Climate researchers are warning that Europeans should prepare for the return of “Lucifer,” saying the hellishly named heat wave that hit parts of the continent this summer could become a regular occurrence due to man-made climate change.
Hotter-than-usual temperatures in the Mediterranean region resulted in higher hospital admissions, numerous forest fires and widespread economic losses between June and August. Peak heat struck Italy and the Balkans for three days in early August, when temperatures remained above 30 degrees Celsius (86 Fahrenheit) even at night.
“We found clear evidence of human influence on this summer’s record warmth – both in the overall summer temperatures and in the heat wave dubbed Lucifer,” said Geert Jan van Oldenborgh, a senior researcher at the Royal Netherlands Meteorological Institute.
Van Oldenborgh is part of the World Weather Attribution team that published a study Wednesday [Sept. 27], concluding that greenhouse gas emissions linked to human activity have increased the chances of such heat waves four-to-tenfold compared to the early 1900s.
Gases such as carbon dioxide, which is released by burning fossil fuels, trap heat in the atmosphere and cause the planet to warm like the inside of a greenhouse.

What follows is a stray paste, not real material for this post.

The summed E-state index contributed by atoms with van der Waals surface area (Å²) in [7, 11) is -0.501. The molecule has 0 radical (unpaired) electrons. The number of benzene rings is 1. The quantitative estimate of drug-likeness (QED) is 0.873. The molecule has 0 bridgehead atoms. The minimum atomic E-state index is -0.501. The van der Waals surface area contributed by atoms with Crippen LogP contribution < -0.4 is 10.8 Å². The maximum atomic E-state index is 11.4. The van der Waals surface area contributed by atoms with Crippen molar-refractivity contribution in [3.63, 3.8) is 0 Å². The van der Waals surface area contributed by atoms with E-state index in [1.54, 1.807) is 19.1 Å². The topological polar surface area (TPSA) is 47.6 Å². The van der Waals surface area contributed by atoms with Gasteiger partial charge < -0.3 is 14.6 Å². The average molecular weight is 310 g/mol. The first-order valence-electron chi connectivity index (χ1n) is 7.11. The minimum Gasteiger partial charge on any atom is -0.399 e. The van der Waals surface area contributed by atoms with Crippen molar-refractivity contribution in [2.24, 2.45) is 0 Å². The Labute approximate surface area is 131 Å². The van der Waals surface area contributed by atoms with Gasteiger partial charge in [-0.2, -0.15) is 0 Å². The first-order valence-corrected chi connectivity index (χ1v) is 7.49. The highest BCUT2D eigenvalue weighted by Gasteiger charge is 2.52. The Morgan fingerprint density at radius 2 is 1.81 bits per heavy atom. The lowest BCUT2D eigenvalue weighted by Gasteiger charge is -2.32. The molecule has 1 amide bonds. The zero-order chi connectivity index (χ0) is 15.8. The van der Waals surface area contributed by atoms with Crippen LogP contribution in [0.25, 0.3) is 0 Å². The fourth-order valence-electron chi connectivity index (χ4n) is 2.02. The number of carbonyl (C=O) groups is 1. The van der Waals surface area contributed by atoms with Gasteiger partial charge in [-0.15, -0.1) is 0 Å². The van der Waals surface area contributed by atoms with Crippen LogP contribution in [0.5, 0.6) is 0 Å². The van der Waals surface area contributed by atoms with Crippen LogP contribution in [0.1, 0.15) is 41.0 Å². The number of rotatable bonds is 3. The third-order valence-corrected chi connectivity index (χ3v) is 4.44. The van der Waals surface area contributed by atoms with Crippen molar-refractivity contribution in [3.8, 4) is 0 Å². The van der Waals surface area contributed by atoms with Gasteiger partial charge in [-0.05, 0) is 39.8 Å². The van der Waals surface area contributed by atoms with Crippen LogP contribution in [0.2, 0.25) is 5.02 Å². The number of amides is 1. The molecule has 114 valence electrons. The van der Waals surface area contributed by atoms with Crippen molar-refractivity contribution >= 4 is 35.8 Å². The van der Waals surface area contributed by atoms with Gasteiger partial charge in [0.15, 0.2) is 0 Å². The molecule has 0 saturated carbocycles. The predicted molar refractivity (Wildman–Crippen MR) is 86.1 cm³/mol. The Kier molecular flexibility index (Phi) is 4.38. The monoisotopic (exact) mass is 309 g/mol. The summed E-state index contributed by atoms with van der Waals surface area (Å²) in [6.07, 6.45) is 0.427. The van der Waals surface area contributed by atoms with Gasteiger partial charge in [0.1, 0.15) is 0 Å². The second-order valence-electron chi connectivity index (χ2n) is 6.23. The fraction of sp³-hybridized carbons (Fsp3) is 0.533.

“Climate change makes a heat wave like this at least 10 times more likely, and if we continue to release greenhouse gases then an event like this will become a normal summer,” Friederike Otto, deputy director of the Environmental Change Institute at Oxford University, said.
Extreme, short-term heat already is four times more likely than at the start of the last century, she said.
“Depending on when we stop and how much is emitted before we stop, that will determine where and if these heat waves become the norm,” said Otto, who was part of the research group.
The team’s use of actual temperature measurements and computer simulations is widely accepted among scientists as a means of determining whether climate change plays a role in extreme events.
“The analysis applies state of the art techniques that have withstood rigorous peer-review in many previous studies,” said Maarten van Aalst, director of the Red Cross Red Crescent Climate Center.
The World Weather Attribution team said its study indicates that summers like the one that just ended could become the norm in the Euro-Mediterranean region by 2050 if emissions of so-called greenhouse gases continue to rise.
Van Aalst, whose center provides research to national Red Cross or Red Crescent agencies around the world, said the new study should be a wake-up call to policymakers in Europe about the need to prepare for hotter summers.
While the average person in developed countries might enjoy a few days of strong sunshine – especially if they can cool off at the beach – elderly people, infants and those who are chronically ill will suffer, he said.
“Climate change is already having a significant impact on the risks we face today, and we should do what we can to keep that risk from rising out of control.”
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